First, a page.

Tag Archives: Alain De Botton

Alain De Botton – The Architecture of Happiness

I always enjoy reading Alain De Botton, he always approaches meaty topics in an accessible and humourous way. Since having an architect ex-boyfriend I have always been interested in architecture.  This book deals with key questions such as changing trends in architecture, why are so many buildings ugly and how our emotions react to beautiful or ugly buildings.

De Botton makes the point that many buildings reflect what we want to be or to say about ourselves; for example the Doge´s Palace ceiling in Venice shows the virtues of Meekness, Fidelity and Moderation whereas at the same time Venice was trafficking slaves, ignoring the poor and dissipating her resources.  The London Atheaeum Club has sculptures of classical figures such as Athena, the goddess of craft and wisdom whereas “its members wasted their days slumped in leather armchairs, ….. and neglecting their families, bearing as much resemblance to the contemporaries of Pericles as Piccadilly Circus did to the Acropolis”.

Le Courbusier´s plan for Paris

De Botton expands this point that we want our architecture to reflect the qualities that we lack ourselves.  The modernist architect Le Corbusier is mentioned a great deal, normally in a negative light, as De Botton argues that his work did not really reflect the needs of the people.  For example his houses for factory workers in 1923 in Lége and Pessac were a series of undecorated boxes with bare walls and a lack of rural allusions.  The tenants however wanted things to distract them from the monotony of their lives so therefore added shutters, gardens and picket fences, making the houses the antithesis of what Le Corbusier envisaged.  De Botton says  that architecture should be a response to genuine psychological needs, “we can condemn gnomes while respecting the longings which inspired them”.  Le Corbusier´s Villa Savoye also gets a slagging for its failure to be leak proof as does his highly controversial plan for knocking down the second arrondissement in central Paris and replacing it with “a demented plan” to dynamite this area and replace it with eighteen sixty storey towers.  To be fair Le Corbusier planned this as a response to the horrific conditions and spread of disease in Paris at the time, still I’m glad this didn’t happen.  The argument is if architects are not empathetic to their clients the results will be horrific.

The book ends with a beautiful description of a field that is about to be bulldozed and built upon which actually made me feel quite  sad.  The final point is that if we are going to destroy a beautiful field then the end result should not be inferior to the original, and architects have a moral duty not to build ugly buildings.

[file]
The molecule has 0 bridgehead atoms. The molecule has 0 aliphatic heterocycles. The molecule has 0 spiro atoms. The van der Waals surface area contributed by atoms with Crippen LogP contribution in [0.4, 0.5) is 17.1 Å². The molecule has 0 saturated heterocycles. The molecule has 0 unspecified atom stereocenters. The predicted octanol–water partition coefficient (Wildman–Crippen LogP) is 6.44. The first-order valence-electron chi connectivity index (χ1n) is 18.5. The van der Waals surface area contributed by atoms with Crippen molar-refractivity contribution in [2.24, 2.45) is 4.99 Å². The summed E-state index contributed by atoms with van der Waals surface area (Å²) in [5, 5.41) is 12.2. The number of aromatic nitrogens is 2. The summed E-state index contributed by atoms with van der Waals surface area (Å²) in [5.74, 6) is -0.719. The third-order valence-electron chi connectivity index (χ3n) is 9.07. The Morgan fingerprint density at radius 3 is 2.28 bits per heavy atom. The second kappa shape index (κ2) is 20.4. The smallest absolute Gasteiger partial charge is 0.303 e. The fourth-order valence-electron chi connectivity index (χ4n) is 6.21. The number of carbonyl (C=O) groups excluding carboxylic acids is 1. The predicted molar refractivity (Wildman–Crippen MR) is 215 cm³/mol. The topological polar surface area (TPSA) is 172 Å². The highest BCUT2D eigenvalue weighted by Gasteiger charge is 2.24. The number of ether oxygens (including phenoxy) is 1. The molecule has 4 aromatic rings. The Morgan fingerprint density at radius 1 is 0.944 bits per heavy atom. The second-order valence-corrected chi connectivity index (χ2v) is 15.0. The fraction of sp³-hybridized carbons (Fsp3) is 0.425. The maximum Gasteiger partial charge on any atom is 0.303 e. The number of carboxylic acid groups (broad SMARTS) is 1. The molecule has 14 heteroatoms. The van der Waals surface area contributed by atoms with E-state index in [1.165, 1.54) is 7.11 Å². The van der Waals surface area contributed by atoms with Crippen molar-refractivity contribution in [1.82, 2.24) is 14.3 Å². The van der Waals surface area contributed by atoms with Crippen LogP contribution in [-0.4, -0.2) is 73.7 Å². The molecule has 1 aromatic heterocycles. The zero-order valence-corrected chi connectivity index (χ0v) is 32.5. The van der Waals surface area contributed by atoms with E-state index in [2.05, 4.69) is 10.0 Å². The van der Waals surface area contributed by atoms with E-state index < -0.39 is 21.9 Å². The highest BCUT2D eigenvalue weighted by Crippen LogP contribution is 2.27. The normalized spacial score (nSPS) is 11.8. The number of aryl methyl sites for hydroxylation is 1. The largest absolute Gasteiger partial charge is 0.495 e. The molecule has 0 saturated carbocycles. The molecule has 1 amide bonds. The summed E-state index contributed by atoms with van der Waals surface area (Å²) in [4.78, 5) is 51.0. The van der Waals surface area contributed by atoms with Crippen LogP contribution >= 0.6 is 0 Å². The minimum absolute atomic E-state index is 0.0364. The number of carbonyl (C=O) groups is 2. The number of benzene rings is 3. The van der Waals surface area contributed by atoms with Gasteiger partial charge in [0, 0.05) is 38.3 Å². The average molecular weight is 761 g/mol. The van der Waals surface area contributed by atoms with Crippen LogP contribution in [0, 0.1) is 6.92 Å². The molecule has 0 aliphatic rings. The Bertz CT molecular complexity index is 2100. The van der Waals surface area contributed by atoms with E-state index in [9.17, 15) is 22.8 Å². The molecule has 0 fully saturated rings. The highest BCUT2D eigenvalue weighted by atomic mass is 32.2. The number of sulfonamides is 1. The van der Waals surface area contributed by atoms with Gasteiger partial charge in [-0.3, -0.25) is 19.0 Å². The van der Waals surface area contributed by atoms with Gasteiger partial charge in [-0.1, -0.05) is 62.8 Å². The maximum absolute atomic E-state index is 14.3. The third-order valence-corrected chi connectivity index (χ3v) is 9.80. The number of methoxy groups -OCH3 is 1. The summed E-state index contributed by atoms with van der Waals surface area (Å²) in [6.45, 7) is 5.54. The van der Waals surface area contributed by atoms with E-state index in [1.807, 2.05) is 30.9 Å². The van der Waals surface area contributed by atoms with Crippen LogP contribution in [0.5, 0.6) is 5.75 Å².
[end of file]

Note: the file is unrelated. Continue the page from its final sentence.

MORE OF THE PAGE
So very interesting, the art of travel is still my favourite though.  You can watch the TV series to go with this book on youtube.


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“I will hate you till the day I die” – Alain De Botton – The Pleasures and Sorrows of Work

I was very excited about reading this book as I have always loved Alain  De Botton, I was also quite excited about the prospect of the advice he could give about how I could enjoy work more and answer the big questions about it such as what is the point, as it says on the blurb.  Overall though I was a bit disappointed, the title of the book just didn’t seem to match the content.

I was expecting his normal approach of comments about modern-day work juxtaposed with comments from philosophers about the deeper meaning of work, however some of the chapters especially those on cargo ships, rocket science and aviation just seemed to be about those subjects rather than the work actually  involved.

There were aspects that I really enjoyed such as the chapters on biscuit manufacture and entrepreneurship and the sections on how much of our work seems ultimately meaningless. I enjoyed a brief part about Aristotle who argued that there was a basic incompatibility between satisfaction and a paid position, and that financial need placed one on  par with slaves and animals.  This definitely backs up my view that we should pack it in and go on holiday. Apparently this view of work was widely accepted until the Renaissance when there was an emphasis on the glories of work (boo!).  Botton argues that this led to  the unthinking cruelty of the bourgeois assurance that everyone can discover happiness through work (and love), when in fact they almost never do.  He says this is an exception rather than a rule, but is normally presented vice versa and then this gives us feeling of shame for failing to achieve our ambitions.

The aspect that I really didn’t like about the book is that De Botton seems to be rather cruel some of the characters that he spends time with whilst researching the book, he unecessarily points out things such as a man’s smelly house or bad breath.  Then when I was doing a bit or research  I found a review from the New York Times Book Review which said the same but then was very damning of the whole book,  I then found this comment posted to the reviewer from De Botton

“I will hate you till the day I die and wish you nothing but ill will in every career move you make. I will be watching with interest and schadenfreude.”  http://www.steamthing.com/2009/06/review-of-alain-de-bottons-pleasures-and-sorrows-of-work.html

I remember reading about this in the media but it does seem a little harsh of De Botton simply for a bad review.

Overall, an interesting book but definitely not one of his best and wont give you much inspiration if you are trying to work out how to give up teaching (or something).  The Art of Travel or any of his others are much better so read that instead.


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